Lebanon's Road to the World Cup: A Lebanese First
In spite of the loss at the game, the Lebanese are gleaming with national pride over this historical precedent.
The Lebanese national football team made history Wednesday as they qualified for the fourth round of Asian Zone 2014 World Cup qualifying despite losing 4-2 against the UAE in Abu Dhabi.
With Roda Antar missing through suspension and Mahmoud al-Ali picking up an injury early on, Lebanon were starved of their two biggest weapons as they put in a poor performance that was only redeemed by South Korea’s 2-0 defeat of Kuwait that ensured Lebanon’s qualification.
“I have to say I’m very happy and on the other hand I’m very sad,” said Lebanon coach Theo Bucker, “I’m happy for the overall result. No one thought at the start of the campaign that we would [qualify]. We ourselves and no one else should think that we can win every game.”
Bucker did however acknowledge that the defeat was almost a good thing, something that will lower the pressure and expectations placed on his team as well as a wake up call to his players, who he accused of overconfidence.
“This game showed where our weak points are,” said Bucker before adding how the game provided valuable lessons for himself and the team.
In the post-match press conference, Bucker was keen to explain that Antar’s suspension and the climate were also factors.
“One reason was our players were living in a very cold environment for three months. In this heat, it was a burden,” he said.
“If Antar plays, we win,” said Bucker. “He is 50 percent of the game.”
In truth many factors played a part in what was a moribund performance, particularly in the second half.
Few things are more frustrating than a team losing to a side that didn’t play particularly well.
The UAE took the lead after Abbas Hasan fumbled a Basheer Saeed freekick into his own net after 20 minutes, sparking more frenzied talks of whether he was the right pick for the team ahead of Ziad Samad, who had played in Lebanon’s five other performances in qualifying.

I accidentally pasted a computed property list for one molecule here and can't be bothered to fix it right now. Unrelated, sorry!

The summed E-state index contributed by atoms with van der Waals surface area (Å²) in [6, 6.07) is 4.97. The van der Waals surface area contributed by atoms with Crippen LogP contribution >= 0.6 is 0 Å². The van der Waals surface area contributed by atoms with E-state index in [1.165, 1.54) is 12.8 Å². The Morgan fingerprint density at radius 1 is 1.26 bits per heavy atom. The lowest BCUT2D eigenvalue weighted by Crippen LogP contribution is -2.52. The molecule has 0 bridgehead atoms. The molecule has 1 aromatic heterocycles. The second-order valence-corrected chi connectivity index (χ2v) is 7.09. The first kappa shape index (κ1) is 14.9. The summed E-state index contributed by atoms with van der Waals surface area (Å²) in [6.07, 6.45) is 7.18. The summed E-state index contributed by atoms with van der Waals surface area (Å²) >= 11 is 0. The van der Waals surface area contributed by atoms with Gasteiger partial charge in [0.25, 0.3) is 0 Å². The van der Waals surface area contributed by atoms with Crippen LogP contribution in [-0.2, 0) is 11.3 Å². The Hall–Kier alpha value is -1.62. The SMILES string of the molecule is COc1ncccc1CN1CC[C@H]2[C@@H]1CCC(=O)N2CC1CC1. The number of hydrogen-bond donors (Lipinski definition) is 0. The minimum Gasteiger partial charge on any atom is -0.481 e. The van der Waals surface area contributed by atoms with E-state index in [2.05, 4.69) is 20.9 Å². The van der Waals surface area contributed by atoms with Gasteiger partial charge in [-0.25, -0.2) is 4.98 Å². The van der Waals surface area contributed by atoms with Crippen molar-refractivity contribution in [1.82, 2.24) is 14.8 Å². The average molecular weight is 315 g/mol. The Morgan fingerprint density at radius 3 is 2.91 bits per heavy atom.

“Everybody makes mistakes,” Hasan, clearly tired of the goalkeeping debate, told The Daily Star.
Lebanon hit back immediately through Ali. Abbas Atwi played a big ball to Ali who headed the ball over his markers before splitting the defenders with his pace and firing in the equalizer. Unfortunately Ali collided with the goalkeeper and left the game minutes later in tears.
Lebanon’s principle attacks mirrored the work they had put in on the training field preceding the game: hitting the wings, forcing corners and aiming crosses at the goalkeeper.
On several occasions in the first half Lebanon broke through the defensive line with through balls, only to force a corner rather than a goal.
After Ali went off, those chances dried up; his replacement Akram Moghrabi was simply not quick enough to replicate the runs.
Some casual defending allowed Ali al-Weheibi to put the UAE in from close range, following some poor defending after 37 minutes.On the stroke of halftime, Ahmad Zreik beat two men down the right wing before delivering a deep cross to Hassan Maatouk who took a touch before burying his shot in the far corner to send the teams in level at halftime.
From there it was all downhill. Physical and mental fatigue set in and as word of South Korea’s score against Kuwait filtered to the pitch, Lebanon took their foot off the gas. Haytham Faour was given little service to recycle in midfield, and Bucker’s slightly odd decision to replace the relatively impressive Mohammad Chammas in midfield with defender Ali al-Saadi ensured Lebanon had no foothold in the center of midfield.
The UAE took the lead again after 68 minutes when Ismael Matar rocketed a freekick past Hasan. Unlike the first goal, Hasan could simply do nothing to stop Matar’s bullet.
Saeed put the result beyond doubt when he fired in from outside the penalty area to make the scores 4-2. By that time South Korea had a comfortable 2-0 lead, ensuring the game fizzled out with a whimper.
While celebrations were tempered, Lebanon’s feat is still commendable.